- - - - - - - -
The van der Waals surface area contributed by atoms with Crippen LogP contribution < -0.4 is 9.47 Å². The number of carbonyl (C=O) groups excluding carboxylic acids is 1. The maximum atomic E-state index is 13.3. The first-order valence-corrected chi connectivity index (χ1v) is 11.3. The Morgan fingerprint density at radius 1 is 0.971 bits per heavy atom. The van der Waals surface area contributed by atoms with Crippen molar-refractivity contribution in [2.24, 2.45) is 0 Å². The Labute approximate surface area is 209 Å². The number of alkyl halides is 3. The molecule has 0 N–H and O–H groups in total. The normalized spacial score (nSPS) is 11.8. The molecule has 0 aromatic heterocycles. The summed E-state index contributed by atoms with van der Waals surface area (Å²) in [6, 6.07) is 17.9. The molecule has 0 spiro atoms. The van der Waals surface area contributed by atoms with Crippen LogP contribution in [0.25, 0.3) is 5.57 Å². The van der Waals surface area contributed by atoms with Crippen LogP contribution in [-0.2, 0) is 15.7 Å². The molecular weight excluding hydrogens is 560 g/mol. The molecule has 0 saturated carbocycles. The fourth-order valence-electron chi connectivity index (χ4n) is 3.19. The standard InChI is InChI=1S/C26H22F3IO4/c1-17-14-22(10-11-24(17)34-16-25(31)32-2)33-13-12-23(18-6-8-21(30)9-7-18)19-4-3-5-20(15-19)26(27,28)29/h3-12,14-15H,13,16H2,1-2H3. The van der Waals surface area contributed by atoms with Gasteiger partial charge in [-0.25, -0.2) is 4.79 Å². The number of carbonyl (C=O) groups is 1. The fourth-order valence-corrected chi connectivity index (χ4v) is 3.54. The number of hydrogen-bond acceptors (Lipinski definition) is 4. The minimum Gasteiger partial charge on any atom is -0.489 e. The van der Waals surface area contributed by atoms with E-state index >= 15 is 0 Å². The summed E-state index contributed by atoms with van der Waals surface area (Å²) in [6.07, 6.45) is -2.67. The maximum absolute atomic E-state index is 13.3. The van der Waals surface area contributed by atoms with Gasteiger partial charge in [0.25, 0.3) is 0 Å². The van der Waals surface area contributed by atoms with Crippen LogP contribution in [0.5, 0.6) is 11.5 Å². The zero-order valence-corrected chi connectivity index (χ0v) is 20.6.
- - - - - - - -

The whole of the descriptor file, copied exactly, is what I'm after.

The van der Waals surface area contributed by atoms with Crippen LogP contribution < -0.4 is 9.47 Å². The number of carbonyl (C=O) groups excluding carboxylic acids is 1. The maximum atomic E-state index is 13.3. The first-order valence-corrected chi connectivity index (χ1v) is 11.3. The Morgan fingerprint density at radius 1 is 0.971 bits per heavy atom. The van der Waals surface area contributed by atoms with Crippen molar-refractivity contribution in [2.24, 2.45) is 0 Å². The Labute approximate surface area is 209 Å². The number of alkyl halides is 3. The molecule has 0 N–H and O–H groups in total. The normalized spacial score (nSPS) is 11.8. The molecule has 0 aromatic heterocycles. The summed E-state index contributed by atoms with van der Waals surface area (Å²) in [6, 6.07) is 17.9. The molecule has 0 spiro atoms. The van der Waals surface area contributed by atoms with Crippen LogP contribution in [0.25, 0.3) is 5.57 Å². The van der Waals surface area contributed by atoms with Crippen LogP contribution in [-0.2, 0) is 15.7 Å². The molecular weight excluding hydrogens is 560 g/mol. The molecule has 0 saturated carbocycles. The fourth-order valence-electron chi connectivity index (χ4n) is 3.19. The standard InChI is InChI=1S/C26H22F3IO4/c1-17-14-22(10-11-24(17)34-16-25(31)32-2)33-13-12-23(18-6-8-21(30)9-7-18)19-4-3-5-20(15-19)26(27,28)29/h3-12,14-15H,13,16H2,1-2H3. The van der Waals surface area contributed by atoms with Gasteiger partial charge in [-0.25, -0.2) is 4.79 Å². The number of carbonyl (C=O) groups is 1. The fourth-order valence-corrected chi connectivity index (χ4v) is 3.54. The number of hydrogen-bond acceptors (Lipinski definition) is 4. The minimum Gasteiger partial charge on any atom is -0.489 e. The van der Waals surface area contributed by atoms with E-state index >= 15 is 0 Å². The summed E-state index contributed by atoms with van der Waals surface area (Å²) in [6.07, 6.45) is -2.67. The maximum absolute atomic E-state index is 13.3. The van der Waals surface area contributed by atoms with Gasteiger partial charge in [0.25, 0.3) is 0 Å². The van der Waals surface area contributed by atoms with Crippen LogP contribution in [0.5, 0.6) is 11.5 Å². The zero-order valence-corrected chi connectivity index (χ0v) is 20.6.